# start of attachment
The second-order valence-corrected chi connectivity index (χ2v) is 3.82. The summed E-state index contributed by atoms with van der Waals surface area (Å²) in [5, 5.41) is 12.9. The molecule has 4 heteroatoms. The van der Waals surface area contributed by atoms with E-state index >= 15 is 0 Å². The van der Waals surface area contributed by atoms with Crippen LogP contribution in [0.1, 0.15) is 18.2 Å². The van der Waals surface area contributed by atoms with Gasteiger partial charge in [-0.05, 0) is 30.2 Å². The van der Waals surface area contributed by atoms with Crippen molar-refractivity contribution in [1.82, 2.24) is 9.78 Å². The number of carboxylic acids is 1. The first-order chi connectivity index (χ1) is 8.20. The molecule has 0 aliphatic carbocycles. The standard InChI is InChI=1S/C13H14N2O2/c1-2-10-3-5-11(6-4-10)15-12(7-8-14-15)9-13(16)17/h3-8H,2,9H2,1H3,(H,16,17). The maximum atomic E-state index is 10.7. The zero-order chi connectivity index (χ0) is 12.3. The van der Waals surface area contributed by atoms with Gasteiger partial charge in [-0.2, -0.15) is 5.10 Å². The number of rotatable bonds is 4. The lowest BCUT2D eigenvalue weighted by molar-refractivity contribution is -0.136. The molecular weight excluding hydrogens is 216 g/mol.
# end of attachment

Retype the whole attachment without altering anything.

The second-order valence-corrected chi connectivity index (χ2v) is 3.82. The summed E-state index contributed by atoms with van der Waals surface area (Å²) in [5, 5.41) is 12.9. The molecule has 4 heteroatoms. The van der Waals surface area contributed by atoms with E-state index >= 15 is 0 Å². The van der Waals surface area contributed by atoms with Crippen LogP contribution in [0.1, 0.15) is 18.2 Å². The van der Waals surface area contributed by atoms with Gasteiger partial charge in [-0.05, 0) is 30.2 Å². The van der Waals surface area contributed by atoms with Crippen molar-refractivity contribution in [1.82, 2.24) is 9.78 Å². The number of carboxylic acids is 1. The first-order chi connectivity index (χ1) is 8.20. The molecule has 0 aliphatic carbocycles. The standard InChI is InChI=1S/C13H14N2O2/c1-2-10-3-5-11(6-4-10)15-12(7-8-14-15)9-13(16)17/h3-8H,2,9H2,1H3,(H,16,17). The maximum atomic E-state index is 10.7. The zero-order chi connectivity index (χ0) is 12.3. The van der Waals surface area contributed by atoms with Gasteiger partial charge in [-0.2, -0.15) is 5.10 Å². The number of rotatable bonds is 4. The lowest BCUT2D eigenvalue weighted by molar-refractivity contribution is -0.136. The molecular weight excluding hydrogens is 216 g/mol.